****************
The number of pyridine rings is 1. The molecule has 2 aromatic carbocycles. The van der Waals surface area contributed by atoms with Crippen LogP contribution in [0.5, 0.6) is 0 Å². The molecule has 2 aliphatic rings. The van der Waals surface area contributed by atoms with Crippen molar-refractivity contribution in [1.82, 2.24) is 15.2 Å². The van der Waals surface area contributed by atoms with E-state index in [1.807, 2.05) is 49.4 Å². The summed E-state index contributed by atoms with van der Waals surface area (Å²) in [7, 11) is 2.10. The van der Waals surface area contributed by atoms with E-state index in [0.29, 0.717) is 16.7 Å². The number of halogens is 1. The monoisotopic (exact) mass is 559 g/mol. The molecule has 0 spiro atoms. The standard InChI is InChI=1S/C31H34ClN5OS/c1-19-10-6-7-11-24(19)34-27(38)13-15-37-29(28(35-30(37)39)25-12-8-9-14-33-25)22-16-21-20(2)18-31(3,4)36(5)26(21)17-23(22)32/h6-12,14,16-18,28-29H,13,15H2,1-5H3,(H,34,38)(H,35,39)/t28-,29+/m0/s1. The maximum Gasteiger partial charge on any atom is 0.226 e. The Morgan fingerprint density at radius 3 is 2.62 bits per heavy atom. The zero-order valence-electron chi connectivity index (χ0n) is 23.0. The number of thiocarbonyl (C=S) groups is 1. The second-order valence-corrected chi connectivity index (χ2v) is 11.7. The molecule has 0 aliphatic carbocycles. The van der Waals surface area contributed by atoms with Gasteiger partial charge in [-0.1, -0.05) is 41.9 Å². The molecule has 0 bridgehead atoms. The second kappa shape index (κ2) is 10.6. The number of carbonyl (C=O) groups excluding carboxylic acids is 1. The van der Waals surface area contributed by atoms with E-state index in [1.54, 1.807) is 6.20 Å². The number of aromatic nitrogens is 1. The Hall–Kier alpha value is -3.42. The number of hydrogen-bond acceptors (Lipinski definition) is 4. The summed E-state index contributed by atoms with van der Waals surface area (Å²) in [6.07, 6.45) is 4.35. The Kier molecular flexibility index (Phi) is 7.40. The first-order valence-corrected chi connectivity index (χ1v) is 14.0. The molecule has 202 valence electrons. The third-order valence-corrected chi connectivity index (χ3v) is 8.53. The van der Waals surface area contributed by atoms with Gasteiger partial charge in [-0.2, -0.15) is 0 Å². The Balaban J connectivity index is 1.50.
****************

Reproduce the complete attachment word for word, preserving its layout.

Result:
The number of pyridine rings is 1. The molecule has 2 aromatic carbocycles. The van der Waals surface area contributed by atoms with Crippen LogP contribution in [0.5, 0.6) is 0 Å². The molecule has 2 aliphatic rings. The van der Waals surface area contributed by atoms with Crippen molar-refractivity contribution in [1.82, 2.24) is 15.2 Å². The van der Waals surface area contributed by atoms with E-state index in [1.807, 2.05) is 49.4 Å². The summed E-state index contributed by atoms with van der Waals surface area (Å²) in [7, 11) is 2.10. The van der Waals surface area contributed by atoms with E-state index in [0.29, 0.717) is 16.7 Å². The number of halogens is 1. The monoisotopic (exact) mass is 559 g/mol. The molecule has 0 spiro atoms. The standard InChI is InChI=1S/C31H34ClN5OS/c1-19-10-6-7-11-24(19)34-27(38)13-15-37-29(28(35-30(37)39)25-12-8-9-14-33-25)22-16-21-20(2)18-31(3,4)36(5)26(21)17-23(22)32/h6-12,14,16-18,28-29H,13,15H2,1-5H3,(H,34,38)(H,35,39)/t28-,29+/m0/s1. The maximum Gasteiger partial charge on any atom is 0.226 e. The Morgan fingerprint density at radius 3 is 2.62 bits per heavy atom. The zero-order valence-electron chi connectivity index (χ0n) is 23.0. The number of thiocarbonyl (C=S) groups is 1. The second-order valence-corrected chi connectivity index (χ2v) is 11.7. The molecule has 0 aliphatic carbocycles. The van der Waals surface area contributed by atoms with Gasteiger partial charge in [-0.1, -0.05) is 41.9 Å². The molecule has 0 bridgehead atoms. The second kappa shape index (κ2) is 10.6. The number of carbonyl (C=O) groups excluding carboxylic acids is 1. The van der Waals surface area contributed by atoms with E-state index in [1.54, 1.807) is 6.20 Å². The number of aromatic nitrogens is 1. The Hall–Kier alpha value is -3.42. The number of hydrogen-bond acceptors (Lipinski definition) is 4. The summed E-state index contributed by atoms with van der Waals surface area (Å²) in [6.07, 6.45) is 4.35. The Kier molecular flexibility index (Phi) is 7.40. The first-order valence-corrected chi connectivity index (χ1v) is 14.0. The molecule has 202 valence electrons. The third-order valence-corrected chi connectivity index (χ3v) is 8.53. The van der Waals surface area contributed by atoms with Gasteiger partial charge in [-0.2, -0.15) is 0 Å². The Balaban J connectivity index is 1.50.